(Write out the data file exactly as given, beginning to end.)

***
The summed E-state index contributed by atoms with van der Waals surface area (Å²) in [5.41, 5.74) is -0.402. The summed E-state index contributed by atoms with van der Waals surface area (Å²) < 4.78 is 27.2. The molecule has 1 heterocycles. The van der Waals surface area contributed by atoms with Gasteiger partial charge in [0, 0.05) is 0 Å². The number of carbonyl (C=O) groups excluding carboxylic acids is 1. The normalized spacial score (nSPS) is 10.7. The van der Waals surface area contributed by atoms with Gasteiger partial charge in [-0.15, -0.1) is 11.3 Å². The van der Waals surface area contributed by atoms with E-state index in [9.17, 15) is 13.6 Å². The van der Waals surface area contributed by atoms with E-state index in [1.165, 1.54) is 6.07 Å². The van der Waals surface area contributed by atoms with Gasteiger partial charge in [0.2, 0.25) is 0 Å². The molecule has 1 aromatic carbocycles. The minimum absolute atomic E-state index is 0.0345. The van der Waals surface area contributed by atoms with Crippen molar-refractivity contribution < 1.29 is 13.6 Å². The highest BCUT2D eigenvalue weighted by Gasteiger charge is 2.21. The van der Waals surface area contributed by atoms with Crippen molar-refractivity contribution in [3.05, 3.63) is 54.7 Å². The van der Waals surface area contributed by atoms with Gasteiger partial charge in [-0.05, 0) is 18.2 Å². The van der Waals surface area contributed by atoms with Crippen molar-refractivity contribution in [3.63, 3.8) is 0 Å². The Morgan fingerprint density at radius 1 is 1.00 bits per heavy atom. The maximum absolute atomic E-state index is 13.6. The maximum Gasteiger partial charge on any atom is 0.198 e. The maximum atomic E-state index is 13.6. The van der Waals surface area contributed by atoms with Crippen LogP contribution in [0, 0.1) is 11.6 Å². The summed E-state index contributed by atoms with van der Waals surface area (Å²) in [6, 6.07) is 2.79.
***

The summed E-state index contributed by atoms with van der Waals surface area (Å²) in [5.41, 5.74) is -0.402. The summed E-state index contributed by atoms with van der Waals surface area (Å²) < 4.78 is 27.2. The molecule has 1 heterocycles. The van der Waals surface area contributed by atoms with Gasteiger partial charge in [0, 0.05) is 0 Å². The number of carbonyl (C=O) groups excluding carboxylic acids is 1. The normalized spacial score (nSPS) is 10.7. The van der Waals surface area contributed by atoms with Gasteiger partial charge in [-0.15, -0.1) is 11.3 Å². The van der Waals surface area contributed by atoms with E-state index in [9.17, 15) is 13.6 Å². The van der Waals surface area contributed by atoms with E-state index in [1.165, 1.54) is 6.07 Å². The van der Waals surface area contributed by atoms with Gasteiger partial charge in [0.2, 0.25) is 0 Å². The molecule has 1 aromatic carbocycles. The minimum absolute atomic E-state index is 0.0345. The van der Waals surface area contributed by atoms with Crippen molar-refractivity contribution < 1.29 is 13.6 Å². The highest BCUT2D eigenvalue weighted by Gasteiger charge is 2.21. The van der Waals surface area contributed by atoms with Crippen molar-refractivity contribution in [3.05, 3.63) is 54.7 Å². The van der Waals surface area contributed by atoms with Gasteiger partial charge in [-0.05, 0) is 18.2 Å². The van der Waals surface area contributed by atoms with Crippen molar-refractivity contribution in [3.63, 3.8) is 0 Å². The Morgan fingerprint density at radius 1 is 1.00 bits per heavy atom. The maximum absolute atomic E-state index is 13.6. The maximum Gasteiger partial charge on any atom is 0.198 e. The maximum atomic E-state index is 13.6. The van der Waals surface area contributed by atoms with Crippen LogP contribution in [0, 0.1) is 11.6 Å². The summed E-state index contributed by atoms with van der Waals surface area (Å²) in [6, 6.07) is 2.79.